I first witnessed the power of marketing number crunchers when I was at Uproar.  In 2000 we acquired a startup called iWin.  In a very short time they had created the second most popular casual game website in the world on cashflow positive results.  Their secret weapon?  Several math whizzes in their early 20s who had spent a year in investment banking before running the iWin marketing and product teams.  They were so effective that they took over the marketing and product leadership at Uproar (I had already moved on to President of Uproar Europe).

The math behind viral marketing is even more intriguing.  Read Andrew Chen’s Blog  for the inside scoop on how it works.  Viral Marketing has created some of the fastest growing companies in history and most have never spent a dime on marketing.  And who is dominating the field of viral marketing?  You guessed it – mathematicians.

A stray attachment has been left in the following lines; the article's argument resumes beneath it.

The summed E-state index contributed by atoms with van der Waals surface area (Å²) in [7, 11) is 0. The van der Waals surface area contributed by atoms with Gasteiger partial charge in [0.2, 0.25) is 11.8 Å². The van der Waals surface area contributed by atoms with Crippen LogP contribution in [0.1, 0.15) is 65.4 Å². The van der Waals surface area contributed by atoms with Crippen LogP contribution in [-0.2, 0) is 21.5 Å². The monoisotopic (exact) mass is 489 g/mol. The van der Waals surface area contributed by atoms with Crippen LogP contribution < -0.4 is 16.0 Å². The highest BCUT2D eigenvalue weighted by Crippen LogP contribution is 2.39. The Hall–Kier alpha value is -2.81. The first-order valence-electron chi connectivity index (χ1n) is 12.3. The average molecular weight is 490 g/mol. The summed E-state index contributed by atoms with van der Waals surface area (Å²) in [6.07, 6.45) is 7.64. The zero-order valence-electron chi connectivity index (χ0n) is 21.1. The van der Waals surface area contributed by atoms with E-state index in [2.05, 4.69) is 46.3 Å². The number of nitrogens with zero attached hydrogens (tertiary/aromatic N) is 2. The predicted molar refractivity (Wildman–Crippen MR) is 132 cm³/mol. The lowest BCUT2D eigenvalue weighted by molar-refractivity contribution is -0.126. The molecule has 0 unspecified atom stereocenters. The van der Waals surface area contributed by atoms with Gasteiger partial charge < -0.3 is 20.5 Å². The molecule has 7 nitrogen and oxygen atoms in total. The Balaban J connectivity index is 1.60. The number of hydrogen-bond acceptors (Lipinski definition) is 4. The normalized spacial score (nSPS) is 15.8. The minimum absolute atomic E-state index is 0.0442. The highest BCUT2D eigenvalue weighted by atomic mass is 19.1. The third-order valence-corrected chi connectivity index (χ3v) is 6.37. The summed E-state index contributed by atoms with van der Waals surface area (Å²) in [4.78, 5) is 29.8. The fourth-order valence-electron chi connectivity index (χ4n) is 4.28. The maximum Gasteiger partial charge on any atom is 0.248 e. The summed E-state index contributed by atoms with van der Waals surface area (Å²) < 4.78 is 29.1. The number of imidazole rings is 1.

Unlike investment banking where leverage increases both risk and reward, in online marketing leverage only increases the reward.  The 12in6 Methodology is all about focusing on high leverage projects that improve the ROI of every future marketing initiative.

Looking to hire someone to lead your marketing?  Hire one of the recently unemployed Wall Street analysts (and show them this post to get them excited about the potential of their new job).

Three Key Lessons From The Slide/rockyou Facebook App Fallout

Well it was only a matter of time before Slide and rockyou pushed things too far.  Facebook’s crackdown on aggressive viral tactics has exposed a key vulnerability of these businesses.  Facebook has banned some apps and shut down two of the three most important viral channels for others (invites and newsfeeds).  And according to this TechCrunch article the growth of these apps has been dramatically squeezed as a result.

Despite their mistakes, both rockyou and Slide should be recognized for their pioneering role in advancing viral marketing.  Through metrics and iteration both companies have achieved unprecedented user growth rates. This rockyou presentation from April ’08 ( describes their growth as resulting from the “Rise of open platforms + laser-like focus on metrics and viral channels.”